Hints to Have a Proactive Reliability Program
Chris and Fred discuss ‘proactive’ reliability engineering … and trying to get out of being ‘reactive.’ Some entire organizations are structure around waiting for the catastrophe to happen before we fix it. So changing perspectives can be challenging.
Join Chris and Fred as they discuss what ‘proactive’ reliability engineering is, what it means, and why you should love it.
- Getting out of the ‘reactive’ quagmire. Many organizations are structured to be nothing but reactive. So even though they might ‘intuitively get’ that they need to become more proactive (because they are constantly fighting fires), they culturally struggle to make the switch.
- One of the tricks is to focus on the immediate and personal benefits of reliability engineering. Reliability engineering starts resolving problems TODAY. Trying to convince employees that they should ‘do’ reliability engineering because of ‘brand reputation’ and ‘customer expectation’ is really difficult. This is impersonal and seems to benefit the organization … not the engineer who wants a positive performance appraisal this year.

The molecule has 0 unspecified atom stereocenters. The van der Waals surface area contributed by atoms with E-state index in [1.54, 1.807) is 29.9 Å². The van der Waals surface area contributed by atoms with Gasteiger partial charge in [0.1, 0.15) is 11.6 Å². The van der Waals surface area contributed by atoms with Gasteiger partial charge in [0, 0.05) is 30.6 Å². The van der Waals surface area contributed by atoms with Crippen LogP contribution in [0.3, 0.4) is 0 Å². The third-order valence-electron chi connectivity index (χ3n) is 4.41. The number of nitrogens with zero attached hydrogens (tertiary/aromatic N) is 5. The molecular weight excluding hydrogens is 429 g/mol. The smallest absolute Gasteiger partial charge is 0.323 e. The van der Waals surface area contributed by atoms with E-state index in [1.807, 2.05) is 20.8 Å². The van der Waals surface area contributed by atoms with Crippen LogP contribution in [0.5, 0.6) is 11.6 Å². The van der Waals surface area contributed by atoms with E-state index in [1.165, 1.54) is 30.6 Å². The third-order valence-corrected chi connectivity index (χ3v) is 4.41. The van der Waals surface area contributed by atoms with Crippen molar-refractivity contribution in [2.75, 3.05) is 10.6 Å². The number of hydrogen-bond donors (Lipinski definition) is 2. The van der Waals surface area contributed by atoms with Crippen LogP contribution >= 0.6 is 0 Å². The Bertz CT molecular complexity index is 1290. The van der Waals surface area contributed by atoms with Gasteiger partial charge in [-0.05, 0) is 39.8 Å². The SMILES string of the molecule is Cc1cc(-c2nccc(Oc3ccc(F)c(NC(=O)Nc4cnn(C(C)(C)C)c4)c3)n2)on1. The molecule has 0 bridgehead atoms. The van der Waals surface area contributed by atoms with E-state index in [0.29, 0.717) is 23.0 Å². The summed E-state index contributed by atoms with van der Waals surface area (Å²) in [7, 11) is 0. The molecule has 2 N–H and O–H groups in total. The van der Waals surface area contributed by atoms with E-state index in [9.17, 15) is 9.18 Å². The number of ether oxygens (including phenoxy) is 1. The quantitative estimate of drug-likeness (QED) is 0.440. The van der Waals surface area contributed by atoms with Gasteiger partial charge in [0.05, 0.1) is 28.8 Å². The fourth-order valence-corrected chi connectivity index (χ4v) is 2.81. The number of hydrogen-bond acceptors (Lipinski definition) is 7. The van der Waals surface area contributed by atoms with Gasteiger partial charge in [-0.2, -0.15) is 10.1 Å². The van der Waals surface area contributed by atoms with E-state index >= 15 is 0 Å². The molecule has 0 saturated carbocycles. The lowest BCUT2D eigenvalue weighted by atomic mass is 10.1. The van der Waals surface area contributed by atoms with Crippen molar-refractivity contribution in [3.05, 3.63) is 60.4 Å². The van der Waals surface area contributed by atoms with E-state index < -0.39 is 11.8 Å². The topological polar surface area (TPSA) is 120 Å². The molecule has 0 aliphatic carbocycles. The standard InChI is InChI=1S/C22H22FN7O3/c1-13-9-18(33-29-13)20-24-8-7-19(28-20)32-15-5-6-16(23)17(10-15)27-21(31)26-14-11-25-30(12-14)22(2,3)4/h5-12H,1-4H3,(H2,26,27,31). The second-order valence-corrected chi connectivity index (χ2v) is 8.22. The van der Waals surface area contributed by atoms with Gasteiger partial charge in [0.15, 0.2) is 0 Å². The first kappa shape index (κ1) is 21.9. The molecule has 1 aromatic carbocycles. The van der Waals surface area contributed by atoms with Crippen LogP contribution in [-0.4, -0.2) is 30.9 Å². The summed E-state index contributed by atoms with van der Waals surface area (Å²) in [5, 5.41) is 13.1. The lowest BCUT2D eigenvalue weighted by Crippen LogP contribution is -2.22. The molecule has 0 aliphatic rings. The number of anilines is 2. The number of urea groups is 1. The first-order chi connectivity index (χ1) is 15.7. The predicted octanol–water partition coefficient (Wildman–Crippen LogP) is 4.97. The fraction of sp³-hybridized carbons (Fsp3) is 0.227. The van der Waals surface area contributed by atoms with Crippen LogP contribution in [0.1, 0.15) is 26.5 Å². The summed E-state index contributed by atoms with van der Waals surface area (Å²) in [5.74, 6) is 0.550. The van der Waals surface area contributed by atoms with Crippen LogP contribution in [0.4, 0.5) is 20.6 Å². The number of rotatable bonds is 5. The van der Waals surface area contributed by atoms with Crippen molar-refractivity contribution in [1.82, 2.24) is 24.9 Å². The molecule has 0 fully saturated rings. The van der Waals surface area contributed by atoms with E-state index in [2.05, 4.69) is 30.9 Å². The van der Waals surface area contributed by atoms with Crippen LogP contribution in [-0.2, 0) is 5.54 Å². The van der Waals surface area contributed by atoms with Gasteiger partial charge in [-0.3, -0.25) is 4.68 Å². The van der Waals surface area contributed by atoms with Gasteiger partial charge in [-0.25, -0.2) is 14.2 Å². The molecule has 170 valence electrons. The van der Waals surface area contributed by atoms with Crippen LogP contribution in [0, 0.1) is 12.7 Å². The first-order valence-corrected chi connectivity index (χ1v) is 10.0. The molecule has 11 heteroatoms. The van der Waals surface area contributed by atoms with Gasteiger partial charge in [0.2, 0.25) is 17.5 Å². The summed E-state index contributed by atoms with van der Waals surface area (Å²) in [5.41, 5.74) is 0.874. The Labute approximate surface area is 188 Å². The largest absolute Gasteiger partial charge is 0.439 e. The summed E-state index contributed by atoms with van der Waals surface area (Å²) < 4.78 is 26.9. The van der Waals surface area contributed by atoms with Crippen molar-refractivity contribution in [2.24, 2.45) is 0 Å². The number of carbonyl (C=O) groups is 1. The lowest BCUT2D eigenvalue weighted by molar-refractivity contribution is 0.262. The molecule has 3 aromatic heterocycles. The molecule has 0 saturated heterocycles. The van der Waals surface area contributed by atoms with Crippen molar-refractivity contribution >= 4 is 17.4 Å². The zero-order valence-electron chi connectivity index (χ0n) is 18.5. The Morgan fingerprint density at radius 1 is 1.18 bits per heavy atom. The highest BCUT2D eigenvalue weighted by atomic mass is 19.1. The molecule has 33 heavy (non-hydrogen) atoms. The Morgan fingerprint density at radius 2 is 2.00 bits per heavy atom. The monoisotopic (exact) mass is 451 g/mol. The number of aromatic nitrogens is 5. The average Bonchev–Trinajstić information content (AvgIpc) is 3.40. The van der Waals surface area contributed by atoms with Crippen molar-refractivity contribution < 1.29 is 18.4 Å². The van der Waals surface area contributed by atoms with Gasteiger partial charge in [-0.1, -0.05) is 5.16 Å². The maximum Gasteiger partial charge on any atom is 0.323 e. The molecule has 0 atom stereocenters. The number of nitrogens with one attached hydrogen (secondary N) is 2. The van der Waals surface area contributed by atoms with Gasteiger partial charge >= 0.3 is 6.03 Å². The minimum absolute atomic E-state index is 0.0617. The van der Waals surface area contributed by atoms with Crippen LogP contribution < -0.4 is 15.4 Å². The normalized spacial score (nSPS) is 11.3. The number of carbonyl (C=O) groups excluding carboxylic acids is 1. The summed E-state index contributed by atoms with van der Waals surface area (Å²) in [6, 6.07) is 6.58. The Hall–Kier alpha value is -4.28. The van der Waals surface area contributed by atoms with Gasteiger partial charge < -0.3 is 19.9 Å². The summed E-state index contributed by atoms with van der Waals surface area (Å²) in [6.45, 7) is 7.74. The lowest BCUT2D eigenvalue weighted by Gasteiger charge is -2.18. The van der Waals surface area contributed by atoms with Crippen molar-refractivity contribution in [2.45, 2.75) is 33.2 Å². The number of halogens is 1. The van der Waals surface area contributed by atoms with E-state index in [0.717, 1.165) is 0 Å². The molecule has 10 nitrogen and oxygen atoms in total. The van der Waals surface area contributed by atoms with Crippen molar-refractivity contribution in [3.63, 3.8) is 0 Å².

- Urgent versus important. Responding to a customer who has a problem today is ‘urgent.’ We like solving ‘urgent’ problems which are immediate and create a checklist we get a great deal of satisfaction from ticking off. But this might not be ‘important.’ An ‘important’ issue is (for example) not having a culture, organizational structure and set of resources to have a proactive approach to reliability. ‘Important’ issues are often bigger, longer, and perhaps involve more uncertainty. So … they often get shelved in preference for ‘urgent’ issues.
- What can we do to become proactive? Make reliability RELEVANT. For example, create a reliability value map that ties reliability performance metrics (whatever they are for your organization) to VALUE. How much does downtime/missed shipping/warranty action/production delays/et cetera cost. Understanding this means we start understanding why we do specific reliability activities.
- … and then, communicate! Align intents, have a singular focus on how much value we lose when things go wrong, and start the conversation. Leaders cannot (of themselves) make this happen. You need the smart people that work in your organization to become proactive on their own. By definition … you can’t be proactive for them.
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